The University greatly values the traditionally open pattern of creative interactions by scientists among its laboratories and with the research community generally. Accordingly, the sponsor is expected to cooperate with the University at all times in stringently minimizing the amount of any proprietary or confidential information associated with the sponsored research. Carefully restricted Confidentiality Agreement letters may be signed by the Principal Investigator, by other staff engaged in the project, and by senior officers of the University.

Publicity about Contracts ­ 

Any public statement or announcement about the contract, either by the University or the sponsor, will be made only after written approval by both parties. The general purposes, level of effort, and duration of the sponsored research may be announced publicly shortly after a contract is signed. Subsequently, any public announcements on the status and results of work will be drafted jointly and released at mutually agreeable times.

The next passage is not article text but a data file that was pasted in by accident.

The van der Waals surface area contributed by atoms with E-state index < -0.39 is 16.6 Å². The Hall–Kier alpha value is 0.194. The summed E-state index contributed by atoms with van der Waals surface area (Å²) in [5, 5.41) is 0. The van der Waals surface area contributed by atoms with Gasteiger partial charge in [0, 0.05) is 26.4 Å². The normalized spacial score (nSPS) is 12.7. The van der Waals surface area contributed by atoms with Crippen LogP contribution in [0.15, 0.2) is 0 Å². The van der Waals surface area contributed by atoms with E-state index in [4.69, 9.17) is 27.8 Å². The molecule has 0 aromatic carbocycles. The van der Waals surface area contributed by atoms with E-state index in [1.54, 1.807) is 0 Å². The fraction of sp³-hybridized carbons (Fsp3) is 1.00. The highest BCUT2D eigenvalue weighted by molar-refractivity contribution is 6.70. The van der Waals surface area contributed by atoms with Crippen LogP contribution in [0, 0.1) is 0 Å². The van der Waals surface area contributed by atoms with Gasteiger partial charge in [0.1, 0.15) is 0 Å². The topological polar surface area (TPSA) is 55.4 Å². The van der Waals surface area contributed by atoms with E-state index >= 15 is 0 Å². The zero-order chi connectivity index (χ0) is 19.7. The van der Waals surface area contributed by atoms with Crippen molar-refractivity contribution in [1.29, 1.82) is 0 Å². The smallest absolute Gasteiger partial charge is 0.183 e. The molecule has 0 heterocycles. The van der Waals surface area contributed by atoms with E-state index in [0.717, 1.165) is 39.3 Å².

Key University Procedures

Each proposal and each contractual agreement for sponsored research must be approved in accordance with the University’s general procedures for submitting and accepting grants from Federal and not-for-profit sponsors. The Director of the Office of Sponsored Program coordinates administrative and budgetary reviews of all elements of formal proposals and awards. The Associate Vice President of Technology Transfer, in conjunction with the Office of the General Counsel, reviews proposed contracts and carries out the negotiations designed to assure compliance with prevailing law and University policies. The Vice President for Finance assures financial controls and prepares budgetary reports to corporate sponsors.

Approved by the Board of Trustees  May, 1985.